Somewhere along the way, Bruce Springsteen realized that it was time to get back to his pop sensibilities. Those same feelings that allowed him to write many of the greatest songs of our time and frankly, of all time. And after his strong resurgence with 2002’s The Rising, the immense legend has since turned in gem after gem. He’s turning 60 years young this coming September and with fifteen studio albums under his belt, we are greeted with sweet sixteen, Working on a Dream.
His voice is something to marvel at as he sounds strong, resourceful and downright perfect. The gorgeous, “Kingdom of Days” is a genuine manifestation of what Springsteen has to offer. Here lies what a love song should be as he tells a story of lost lovers that share every waking moment together. Intertwined with strings, dramatic percussion and completed with a soaring guitar bridge, Springsteen sings, “I love you, I love you…Sing away, sing away, my darling, we’ll sing away” with a fervent gusto that is unmatched.
Following in the shimmering gleam that was Magic, Springsteen waited little time to write these songs. It’s his quickest turnaround in over twenty years between albums but what he has crafted certainly feels like a dream. Whereas The Rising was his hope for a prosperous America, after six more terrible years of politics, Working on a Dream is the jubilant fruition of hopes and well, dreams.
One of the main keys to this album’s luster are all of the smart song styles that are chosen. There are moving and lavishly orchestrated beauties like the proper closer, “The Last Carnival,” there is a straight-up blues stomp with “Good Eye,” and that’s followed by a sweet country shuffle in “Tomorrow Never Knows.” And everything starts off with the epic, opera-like, “Outlaw Pete.” In an entirely dramatic role, Springsteen sings about a jaded and misunderstood criminal searching for help. There’s striking instrumentation, vivid vocal tricks and even gongs as he sings, “Can you hear me?” Honestly, it’s sheer genius.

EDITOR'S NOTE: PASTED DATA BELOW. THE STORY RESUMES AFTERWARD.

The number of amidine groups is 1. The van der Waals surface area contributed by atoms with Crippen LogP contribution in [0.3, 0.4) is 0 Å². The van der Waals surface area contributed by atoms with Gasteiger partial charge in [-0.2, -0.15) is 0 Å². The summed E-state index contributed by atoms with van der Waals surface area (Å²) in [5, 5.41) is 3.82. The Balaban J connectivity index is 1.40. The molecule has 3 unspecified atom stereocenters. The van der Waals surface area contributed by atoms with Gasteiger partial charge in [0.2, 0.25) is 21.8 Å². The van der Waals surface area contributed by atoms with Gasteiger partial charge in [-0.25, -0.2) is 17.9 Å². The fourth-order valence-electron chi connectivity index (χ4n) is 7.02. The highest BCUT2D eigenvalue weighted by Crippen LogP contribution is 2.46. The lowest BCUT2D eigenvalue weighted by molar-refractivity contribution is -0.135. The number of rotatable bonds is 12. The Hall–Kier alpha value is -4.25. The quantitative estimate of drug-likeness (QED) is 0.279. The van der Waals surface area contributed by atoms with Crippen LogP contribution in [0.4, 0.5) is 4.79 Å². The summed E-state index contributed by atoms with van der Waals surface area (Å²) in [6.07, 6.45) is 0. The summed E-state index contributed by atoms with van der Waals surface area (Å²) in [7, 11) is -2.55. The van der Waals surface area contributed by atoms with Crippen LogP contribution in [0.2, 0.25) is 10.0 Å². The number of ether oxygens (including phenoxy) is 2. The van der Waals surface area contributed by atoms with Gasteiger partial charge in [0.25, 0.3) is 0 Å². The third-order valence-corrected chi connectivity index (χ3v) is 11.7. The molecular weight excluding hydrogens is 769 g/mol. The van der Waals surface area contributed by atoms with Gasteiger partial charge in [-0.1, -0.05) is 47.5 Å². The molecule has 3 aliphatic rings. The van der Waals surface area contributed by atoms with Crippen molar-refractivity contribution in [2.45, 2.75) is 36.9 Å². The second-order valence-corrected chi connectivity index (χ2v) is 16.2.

My dad was always a Springsteen die-hard. Although he was a bit too young to hear The Beatles or any of their contemporaries during their prime, he was fifteen years old when the masterpiece, Born to Run, came out. And what always consumed him and drew him close to Springsteen’s music was his ability to tell stories of sincere Americana with remarkable skill. The pleasant candor of “Queen of the Supermarket” is something very few can achieve. At the heart of what makes the United States the best country in the world are stories like this, of true and tried, real, Americans who shape our image and soul. And nobody does it better than The Boss.
But I’m not sure many will truly understand how lucky we are to have this musician still making music for us. “Surprise, Surprise” is nothing more than a birthday greeting but with Springsteen’s magic, it quickly turns into a classic. In former albums, his songs were cluttered with clunky words and the melodies took a backseat to some forced ideas. However, on Working on a Dream, the two are married in a brilliant manner; it doesn’t matter what the topic is because it will be terrifically evoked. This isn’t just one of the best songwriters still making music; this is one of the best songwriters of all time.
The fantastic song he wrote for The Wrestler is included on here and it makes for a caring gift to an album that is truly special. This isn’t a tired old pro knocking one more out but rather, a superb song-craftsmen and musician in control; Working on a Dream is one of Bruce Springsteen’s best albums, period. And whether he is channeling the Holy Spirit through his reckonings, re-telling fables and tales about everything under the shining sun, or just writing honest poetry from the heart, he is at the top of his game. It’s well deserved too, because in this day and age, we still desperately need him.